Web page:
It was high profile members of the Barnett family — Barney Barnett and Ashley Bell Barnett, Carol Jenkins Barnett’s husband and daughter-in-law. Barney has been an influential Publix and state leader for years. His name is on the Florida Southern College “School of Business and Free Enterprise.” The Barnetts were joined by Jeff Chamberlain, longtime senior vice president of facilities for Publix.

None of those people have ever had a substantive conversation with me, despite my repeated efforts. I’ve never even met Jeff Chamberlain. (If you doubt me on these efforts, I do chat regularly and pleasantly via text with Barney’s son/Ashley’s husband, Wesley Barnett. I actually talk with him much more — and more substantively — than I do Gregory.)

I wish more possessors of Publix power and Publix-adjacent money actually talked openly to their neighbors and fellow citizens and customers who might disagree with their shallow politics. I wish they tried to listen to them — rather than seeking to dominate or reward them from a regal distance, like monarchs. If they did, I wonder if our local, state, and national climate might change for the benefit of everyone — including Publix and its heirs.

The statement Publix and its heirs should have given

I don’t know anything about the details of Mrs. Fancelli’s involvement in the “Stop the Steal” rally, other than what I’ve read, which is the same stuff everybody else has read. Nothing I’ve read suggests that Gregory paid for any of the post-election shenanigans that culminated in a lynch mob storming the Capitol. Here’s the key excerpt from the Tampa Bay Times article, which is sourced to other papers.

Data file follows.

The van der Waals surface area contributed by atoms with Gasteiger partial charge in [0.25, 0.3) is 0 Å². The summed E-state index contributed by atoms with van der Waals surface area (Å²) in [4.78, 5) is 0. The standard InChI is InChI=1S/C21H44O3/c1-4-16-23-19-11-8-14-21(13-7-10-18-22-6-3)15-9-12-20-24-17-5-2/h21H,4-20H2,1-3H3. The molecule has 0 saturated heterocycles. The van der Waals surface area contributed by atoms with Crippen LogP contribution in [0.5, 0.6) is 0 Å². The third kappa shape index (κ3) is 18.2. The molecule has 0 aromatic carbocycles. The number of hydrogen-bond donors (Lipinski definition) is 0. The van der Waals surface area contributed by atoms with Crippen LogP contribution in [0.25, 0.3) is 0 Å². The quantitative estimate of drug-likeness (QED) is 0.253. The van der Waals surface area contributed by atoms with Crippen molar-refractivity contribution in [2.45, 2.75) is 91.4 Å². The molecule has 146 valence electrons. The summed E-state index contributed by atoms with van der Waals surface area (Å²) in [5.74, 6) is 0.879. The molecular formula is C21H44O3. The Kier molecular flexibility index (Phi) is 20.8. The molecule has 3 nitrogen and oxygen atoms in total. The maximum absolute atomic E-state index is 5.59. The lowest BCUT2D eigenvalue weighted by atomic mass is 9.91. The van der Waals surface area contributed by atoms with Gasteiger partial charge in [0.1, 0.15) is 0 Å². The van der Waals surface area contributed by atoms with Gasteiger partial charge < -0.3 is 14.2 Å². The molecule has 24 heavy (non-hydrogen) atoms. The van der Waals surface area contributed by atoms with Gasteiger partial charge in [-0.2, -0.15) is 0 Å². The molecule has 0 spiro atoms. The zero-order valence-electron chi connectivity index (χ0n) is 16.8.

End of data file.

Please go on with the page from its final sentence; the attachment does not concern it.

[Julie] Fancelli, a part-time Lakeland resident, reached out to far-right talk show host and conspiracy theorist Alex Jones about helping fund a Jan. 6 event and ultimately contributed $300,000 to the rally through a former fundraising representative for the Trump 2020 campaign. The money helped pay for the majority of the $500,000 rally where former president Donald Trump spoke and incited attendees to march to the Capitol, preceding the riots, the Journal found. Fancelli did not respond to the newspaper’s multiple requests for comment...

…According to the Miami New TimesFancelli and her two children contributed to federal maximum amount of money to Trump’s reelection campaign in 2019, contributing around $171,000 to Trump Victory. The Wall Street Journal reported she gave more than $980,000 to an account for both the Republican Party and Trump’s campaign in the 2020 election cycle.

Paying for the rally does not make Mrs. Fancelli culpable for the attack on the Capitol, nor does supporting Trump make Gregory responsible, in any way, for the rally or Stop the Steal stuff. Lots of Trump and Biden supporters supported me. I always tried to campaign across the divide, no matter who people supported. That’s the only way we’ll ever save public education and the country as a whole, through cross-partisan, cross-tribal connection and respect for human dignity.

But it’s important for me to say the following to everyone who has ever read me or engaged me in public life. Indeed, this is the statement Publix and its heirs should have released already:

Funding that “Stop the Steal” rally shows a profound lack of respect for the fellow citizens with whom Mrs. Fancelli shares a representative democracy. There was no fraud in this election to speak of on either side. Public servants performed very well under stressful circumstances. No one “stole” anything. The very conservative courts made that clear over and over again. Rudy Giuliani’s face-melting gibberish made that clear. Outside of three key states, the overall election was not even close by historical measures.